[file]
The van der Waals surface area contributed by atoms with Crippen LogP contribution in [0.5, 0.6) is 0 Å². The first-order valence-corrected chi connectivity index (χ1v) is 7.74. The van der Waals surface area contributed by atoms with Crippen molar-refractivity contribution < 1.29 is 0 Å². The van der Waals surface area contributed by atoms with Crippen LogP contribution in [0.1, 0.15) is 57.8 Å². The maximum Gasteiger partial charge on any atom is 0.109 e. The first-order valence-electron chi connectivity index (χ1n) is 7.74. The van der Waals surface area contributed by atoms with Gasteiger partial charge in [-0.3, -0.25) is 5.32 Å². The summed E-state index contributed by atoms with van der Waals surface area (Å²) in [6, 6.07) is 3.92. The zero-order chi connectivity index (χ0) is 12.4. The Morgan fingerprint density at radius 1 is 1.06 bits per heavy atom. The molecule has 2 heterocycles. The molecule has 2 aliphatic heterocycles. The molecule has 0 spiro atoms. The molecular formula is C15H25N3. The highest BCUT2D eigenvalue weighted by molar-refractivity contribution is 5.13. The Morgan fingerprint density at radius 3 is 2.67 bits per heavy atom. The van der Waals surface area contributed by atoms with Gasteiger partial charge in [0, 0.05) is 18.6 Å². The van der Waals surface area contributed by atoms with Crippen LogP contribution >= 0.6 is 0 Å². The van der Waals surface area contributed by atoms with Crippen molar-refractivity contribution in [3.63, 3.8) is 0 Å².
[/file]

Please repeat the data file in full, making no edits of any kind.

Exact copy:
The van der Waals surface area contributed by atoms with Crippen LogP contribution in [0.5, 0.6) is 0 Å². The first-order valence-corrected chi connectivity index (χ1v) is 7.74. The van der Waals surface area contributed by atoms with Crippen molar-refractivity contribution < 1.29 is 0 Å². The van der Waals surface area contributed by atoms with Crippen LogP contribution in [0.1, 0.15) is 57.8 Å². The maximum Gasteiger partial charge on any atom is 0.109 e. The first-order valence-electron chi connectivity index (χ1n) is 7.74. The van der Waals surface area contributed by atoms with Gasteiger partial charge in [-0.3, -0.25) is 5.32 Å². The summed E-state index contributed by atoms with van der Waals surface area (Å²) in [6, 6.07) is 3.92. The zero-order chi connectivity index (χ0) is 12.4. The Morgan fingerprint density at radius 1 is 1.06 bits per heavy atom. The molecule has 2 heterocycles. The molecule has 2 aliphatic heterocycles. The molecule has 0 spiro atoms. The molecular formula is C15H25N3. The highest BCUT2D eigenvalue weighted by molar-refractivity contribution is 5.13. The Morgan fingerprint density at radius 3 is 2.67 bits per heavy atom. The van der Waals surface area contributed by atoms with Gasteiger partial charge in [0, 0.05) is 18.6 Å². The van der Waals surface area contributed by atoms with Crippen LogP contribution >= 0.6 is 0 Å². The van der Waals surface area contributed by atoms with Crippen molar-refractivity contribution in [3.63, 3.8) is 0 Å².